Commentary by the Atlas Editors: This landmark course aims to provide students with the ability to understand and critically assess quantitative research that sheds light on public policy issues. In order to further their practical understanding of quantitative research methods, students learn how to use statistical software (in this case STATA) to conduct their own basic quantitative research.
Students use STATA to perform regression analysis and other types of quantitative research throughout this course. Course evaluation is based largely on series of nine assignments (eight minor assignments and one major assignment) for which students are required to use their knowledge of STATA to analyze data and assess the public policy implications. In addition to these assignments, students take a final written exam that tests knowledge of all course material.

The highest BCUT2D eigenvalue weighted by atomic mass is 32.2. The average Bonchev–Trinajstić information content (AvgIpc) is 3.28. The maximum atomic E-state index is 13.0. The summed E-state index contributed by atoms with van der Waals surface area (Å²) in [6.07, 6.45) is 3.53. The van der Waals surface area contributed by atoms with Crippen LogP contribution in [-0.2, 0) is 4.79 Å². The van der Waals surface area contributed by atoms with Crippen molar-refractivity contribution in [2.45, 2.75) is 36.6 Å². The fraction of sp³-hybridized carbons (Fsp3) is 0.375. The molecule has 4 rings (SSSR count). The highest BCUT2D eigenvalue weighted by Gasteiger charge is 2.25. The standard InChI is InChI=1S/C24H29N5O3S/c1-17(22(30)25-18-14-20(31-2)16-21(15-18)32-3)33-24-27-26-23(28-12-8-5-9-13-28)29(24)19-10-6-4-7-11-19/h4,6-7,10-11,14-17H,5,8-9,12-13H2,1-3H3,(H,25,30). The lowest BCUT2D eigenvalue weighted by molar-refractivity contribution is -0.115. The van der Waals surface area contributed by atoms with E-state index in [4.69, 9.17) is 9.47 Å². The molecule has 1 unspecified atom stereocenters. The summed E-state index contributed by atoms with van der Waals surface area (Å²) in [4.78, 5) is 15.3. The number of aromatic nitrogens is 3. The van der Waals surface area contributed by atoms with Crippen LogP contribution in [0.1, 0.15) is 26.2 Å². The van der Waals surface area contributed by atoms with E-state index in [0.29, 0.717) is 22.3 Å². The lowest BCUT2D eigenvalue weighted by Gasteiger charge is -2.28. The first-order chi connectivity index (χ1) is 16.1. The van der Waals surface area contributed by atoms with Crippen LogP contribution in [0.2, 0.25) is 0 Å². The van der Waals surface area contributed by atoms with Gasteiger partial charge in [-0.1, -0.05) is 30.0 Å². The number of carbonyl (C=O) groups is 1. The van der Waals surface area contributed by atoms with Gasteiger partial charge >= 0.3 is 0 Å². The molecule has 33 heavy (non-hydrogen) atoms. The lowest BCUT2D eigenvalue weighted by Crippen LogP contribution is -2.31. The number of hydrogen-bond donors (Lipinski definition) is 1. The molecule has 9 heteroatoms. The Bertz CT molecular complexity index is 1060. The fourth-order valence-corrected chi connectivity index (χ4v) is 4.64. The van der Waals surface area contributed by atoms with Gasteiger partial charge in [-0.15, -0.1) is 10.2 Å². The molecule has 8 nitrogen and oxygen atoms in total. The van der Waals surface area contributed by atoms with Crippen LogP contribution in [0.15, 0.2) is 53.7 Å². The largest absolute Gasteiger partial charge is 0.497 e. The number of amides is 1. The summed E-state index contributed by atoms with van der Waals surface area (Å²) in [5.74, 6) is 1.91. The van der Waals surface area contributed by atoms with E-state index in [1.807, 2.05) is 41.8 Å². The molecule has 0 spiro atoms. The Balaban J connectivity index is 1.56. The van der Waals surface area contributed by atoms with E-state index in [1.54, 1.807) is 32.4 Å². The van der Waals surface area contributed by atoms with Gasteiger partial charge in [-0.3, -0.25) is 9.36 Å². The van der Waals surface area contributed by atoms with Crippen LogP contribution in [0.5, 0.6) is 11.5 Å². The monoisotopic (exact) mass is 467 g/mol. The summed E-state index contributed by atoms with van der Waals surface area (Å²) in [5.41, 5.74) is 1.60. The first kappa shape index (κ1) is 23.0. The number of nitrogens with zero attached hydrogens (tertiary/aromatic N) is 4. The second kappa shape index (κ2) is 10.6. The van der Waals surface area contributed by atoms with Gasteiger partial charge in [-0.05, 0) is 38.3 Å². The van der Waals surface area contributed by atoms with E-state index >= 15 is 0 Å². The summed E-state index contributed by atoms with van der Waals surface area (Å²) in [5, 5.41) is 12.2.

The material taught in this course can be divided into the following broad topics:
1.) Confidence Intervals and Hypothesis Testing (weeks one and two)
2.) Linear Regression (weeks 3, 4 and 5)
3.) Multiple Regression: (weeks 6 and 7. Includes learning about: dummy variables, least squares assumptions, omitted variables bias, binary dependent variables and internal validity).
4.) Randomized Experiments and Difference-in-Differences studies.
5.) Panel Data.
Page created by: Ben Eisen and Matthew Seddon, last updated 28 April 2013. The content presented on this page, except in the Commentary, is drawn directly from the source(s) cited above, and consists of direct quotations or close paraphrases.